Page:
Keywords

Skin sensitisationTesting strategySafety assessmentNon-animal test methodsAdverse Outcome Pathways

Link to article on line

SenzaGen AB completes successful collaboration with Beiersdorf AG.

SenzaGen AB, a diagnostic spin-off company from Lund University, reports the successful completion of a collaboration with Beiersdorf. SenzaGen AB, a diagnostic company working to replace animal testing, has been collaborating with Beiersdorf to evaluate its skin sensitization test for chemicals. SenzaGen AB is based on research at the Department of Immunotechnology at Lund University, […]

SenzaGen AB, a diagnostic spin-off company from Lund University, reports the successful completion of a collaboration with Beiersdorf.

SenzaGen AB, a diagnostic company working to replace animal testing, has been collaborating with Beiersdorf to evaluate its skin sensitization test for chemicals.

SenzaGen AB is based on research at the Department of Immunotechnology at Lund University, providing animal-free, in vitro sensitization tests for the cosmetic, chemical, pharmaceutical and food industries.

Beiersdorf has been working in the development and recognition of alternative methods for more than 20 years and is one of the main players in the cosmetic industry in Europe. An industry that is highly interested in recommendations in this field – especially after the ban in March 2013 on animal testing in the cosmetic industry.

“It has been very valuable for SenzaGen to be able to challenge its skin sensitization test in an industrial setting.” says Prof. Carl Borrebaeck, chairman of the board of SenzaGen.

In the collaboration, blind testing of two industrial test sets of chemicals were performed using the SenzaGen proprietary GARD assay, resulting in an accuracy of 89%.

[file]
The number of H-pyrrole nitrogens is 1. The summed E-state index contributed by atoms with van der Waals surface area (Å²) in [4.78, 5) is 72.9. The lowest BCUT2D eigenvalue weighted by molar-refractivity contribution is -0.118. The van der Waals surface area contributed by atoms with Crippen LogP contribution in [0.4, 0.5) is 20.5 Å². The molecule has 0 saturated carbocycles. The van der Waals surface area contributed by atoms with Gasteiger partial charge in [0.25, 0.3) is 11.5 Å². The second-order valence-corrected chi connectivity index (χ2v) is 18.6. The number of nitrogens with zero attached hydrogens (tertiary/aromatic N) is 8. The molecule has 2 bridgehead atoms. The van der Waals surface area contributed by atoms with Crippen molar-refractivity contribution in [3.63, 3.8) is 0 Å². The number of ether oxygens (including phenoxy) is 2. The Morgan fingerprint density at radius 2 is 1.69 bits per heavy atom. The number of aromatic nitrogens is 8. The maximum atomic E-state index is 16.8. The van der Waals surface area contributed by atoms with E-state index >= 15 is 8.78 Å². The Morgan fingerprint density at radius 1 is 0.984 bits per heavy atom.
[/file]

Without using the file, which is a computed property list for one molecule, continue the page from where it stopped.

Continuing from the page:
henrik johansson senior scientist

Dr. Henrik Johansson, scientist and COO of SenzaGen AB, was awarded the LUSH Young Researcher Award 2014.

“The project for which Dr. Johansson was awarded, the Lush Prize Young Researcher Award, describes the development and use of the novel test method GARD – Genomic Allergen Rapid Detection, an assay for assessment of chemical sensitizers. …GARD utilises an in vitro model of so-called dendritic cells, a central player in the human immune system. […]

“The project for which Dr. Johansson was awarded, the Lush Prize Young Researcher Award, describes the development and use of the novel test method GARD – Genomic Allergen Rapid Detection, an assay for assessment of chemical sensitizers.

…GARD utilises an in vitro model of so-called dendritic cells, a central player in the human immune system. These cells are stimulated with any substances to be tested, and following an incubation time of 24h, the genetic material of the cells are isolated. By measurements of a certain set of genes in the cells, which could be viewed as on/off-switches of the immune response, the eventual risk of the tested substances ability to induce allergy can be predicted.” [Lush Prize Young Researcher http://www.lushprize.org/2014-prize/2014-prize-winners/]

Read more on Lush Prize Young Researcher Award web site

Genomic allergen rapid detection in-house validation-a proof of concept.

Toxicol Sci. 2014 Jun;139(2):362-70. doi: 10.1093/toxsci/kfu046. Epub 2014 Mar 27. Johansson H., Rydnert F., Kuehnl J., Schepky A., Borrebaeck C.A.K., Lindstedt M. Abstract Chemical sensitization is an adverse immunologic response to chemical substances, inducing hypersensitivity in exposed individuals. Identifying chemical sensitizers is of great importance for chemical, pharmaceutical, and cosmetic industries, in order to prevent […]

Toxicol Sci. 2014 Jun;139(2):362-70. doi: 10.1093/toxsci/kfu046. Epub 2014 Mar 27.

Johansson H., Rydnert F., Kuehnl J., Schepky A., Borrebaeck C.A.K., Lindstedt M.

Abstract